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Dealing with the affects of barley poisoning

Barley poisoning in cattle does not occur often, but cases can quickly become fatal without quick diagnosis and treatment. Hannah Park speaks to vet Ian Roper to find out more.


Hannah   Park

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Hannah   Park
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Cattle typically begin to show signs of ruminal acidosis, commonly known as barley poisoning, 12 to 24 hours after overeating barley, but anything starchy can trigger a reaction.

 

Those affected experience symptoms including diarrhoea and dehydration, but the first visible sign is often animals being unsteady on their feet. They can appear as if they are drunk, says Ian Roper, of Westpoint Vets.

 

He says: “As a result of a change in the population of bacteria in the rumen, more lactic acid is produced and causes a drop in pH levels, affecting the brain and causing animals to become unsteady on their feet. A normal bovine rumen pH level of 6.5 can be reduced to 4.5 in some cases.

 

“The extra lactic acid can convert to sodium lactate, drawing fluid into the gut which cannot reabsorb quickly enough and is why animals suffer from diarrhoea and dehydration.”

This change in bacterial population in the rumen fuels the production of more lactic acid than normal bacteria.

 

Mr Roper says: “The increased acidity irritates the lining of the rumen. This means bacteria usually contained in the rumen are also able to escape and can find their way into the bloodstream and end up in the liver. Blood vessels become narrower here so bacteria can easily become lodged.

 

“Stationary bacteria here with a good supply of nutrients and oxygen will multiply and form abscesses which can compromise liver function if left untreated.”

 

Mr Roper explains the reaction can occur in cattle of any age or system, but cases are more often seen in groups of beef animals on a cereal-based finishing system due to the nature of their diet.

 

“Cattle can cope with a cereal-based diet if it is properly managed. It needs to be introduced into the diet over a period of time, gradually increasing the amount of grain which need to be constantly fed alongside some kind of fibre such as hay or straw,” he says.

 

“The rumen is able to tolerate grains up to a point, but the balance is easily disrupted if there is a brief period where roughage is not available.”

 

Another condition affecting mainly dairy cattle which may display some similar symptoms is sub-acute ruminal acidosis. It can also impact on rumen efficiency and animal productivity, but signs will typically be more subtle.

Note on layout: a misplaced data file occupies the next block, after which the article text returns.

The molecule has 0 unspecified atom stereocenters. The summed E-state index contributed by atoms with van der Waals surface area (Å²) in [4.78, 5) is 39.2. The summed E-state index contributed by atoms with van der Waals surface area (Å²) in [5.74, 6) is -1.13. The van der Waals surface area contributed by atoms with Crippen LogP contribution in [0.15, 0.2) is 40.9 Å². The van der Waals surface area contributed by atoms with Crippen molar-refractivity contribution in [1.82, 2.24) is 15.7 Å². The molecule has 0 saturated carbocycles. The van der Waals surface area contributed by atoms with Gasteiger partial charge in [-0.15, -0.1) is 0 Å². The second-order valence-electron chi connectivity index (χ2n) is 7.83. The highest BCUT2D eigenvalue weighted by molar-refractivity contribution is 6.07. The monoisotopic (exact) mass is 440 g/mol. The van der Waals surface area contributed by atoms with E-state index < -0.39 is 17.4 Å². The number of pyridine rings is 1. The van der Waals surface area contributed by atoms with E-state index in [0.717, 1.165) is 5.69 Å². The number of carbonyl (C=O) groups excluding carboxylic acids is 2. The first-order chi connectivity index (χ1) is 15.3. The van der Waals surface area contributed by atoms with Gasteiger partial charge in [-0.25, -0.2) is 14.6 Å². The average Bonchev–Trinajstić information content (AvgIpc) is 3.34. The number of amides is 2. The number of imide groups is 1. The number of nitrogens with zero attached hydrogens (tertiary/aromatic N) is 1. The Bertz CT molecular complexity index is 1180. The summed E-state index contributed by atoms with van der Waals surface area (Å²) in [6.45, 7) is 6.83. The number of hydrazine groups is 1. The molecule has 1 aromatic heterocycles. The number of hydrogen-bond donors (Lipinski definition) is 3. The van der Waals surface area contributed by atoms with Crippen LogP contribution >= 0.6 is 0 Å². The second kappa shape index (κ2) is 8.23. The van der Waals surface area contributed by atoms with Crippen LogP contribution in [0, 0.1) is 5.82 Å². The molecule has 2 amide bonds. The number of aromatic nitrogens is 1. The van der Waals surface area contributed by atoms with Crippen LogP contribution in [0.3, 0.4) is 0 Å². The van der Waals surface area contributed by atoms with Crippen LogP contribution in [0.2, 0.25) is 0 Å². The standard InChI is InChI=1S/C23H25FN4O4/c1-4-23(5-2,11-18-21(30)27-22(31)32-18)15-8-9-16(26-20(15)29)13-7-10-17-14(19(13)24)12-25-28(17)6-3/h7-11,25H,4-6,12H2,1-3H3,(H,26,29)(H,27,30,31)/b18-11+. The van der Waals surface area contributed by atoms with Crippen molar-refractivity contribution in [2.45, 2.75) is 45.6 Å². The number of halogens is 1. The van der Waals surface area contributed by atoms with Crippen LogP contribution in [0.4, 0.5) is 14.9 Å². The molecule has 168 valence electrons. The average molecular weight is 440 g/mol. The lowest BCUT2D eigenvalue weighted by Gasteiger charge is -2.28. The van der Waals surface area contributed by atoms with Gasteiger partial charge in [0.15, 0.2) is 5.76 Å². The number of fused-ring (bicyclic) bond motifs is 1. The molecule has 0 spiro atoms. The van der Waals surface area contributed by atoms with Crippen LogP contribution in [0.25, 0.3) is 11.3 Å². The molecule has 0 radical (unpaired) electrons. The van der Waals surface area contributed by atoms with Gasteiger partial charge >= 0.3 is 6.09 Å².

“Cases of barley poisoning in dairy cows are rare as the energy dense, starchy products are usually fed to dairy herds as part of a total mixed ration so it is unlikely a large amount of starch would be eaten in one go.

“But if there is a slight imbalance and too much of these are fed in a ration, it will be counter-productive and cause similar symptoms to ruminal acidosis, but more slowly with more subtle symptoms.

 

“Acidosis also occurs when animals escape from housing into feed stores. These can be the most serious cases but often treatment is started promptly as farmers know animals will be affected.”

 

Early diagnosis is key to treating animals with this problem, with the priority to reverse the pH levels and excess acidity in the rumen to prevent long-term problems.

 

Mr Roper says if animals are suspected to have eaten a large quantity of starchy feed, it is important not to wait for them to get ill.

 

“It will be more effective if pro-active treatment is taken as soon as possible.

 

“Bicarbonate of soda and magnesium oxide can be given to buffer the acid, which is tubed directly into the stomach. I would also include an anti-inflammatory plus a broad-spectrum antibiotic to try and kill any bacteria in the bloodstream before a liver abscess has time to grow.”

 

He says it is also worth topping animals up with vitamins B1 and B12. Both are normally manufactured by ruminal microbes required for metabolism.

 

“Acidosis will also kill off the bacteria responsible for producing these vitamins at a point where animals critically need them so it is also worth administering these to top levels up,” he says.

 

“Surgical intervention can also be used to treat animals, but this is only effective if the animal still has starch in the rumen which can be physically removed, and is a fairly high risk procedure.”

 

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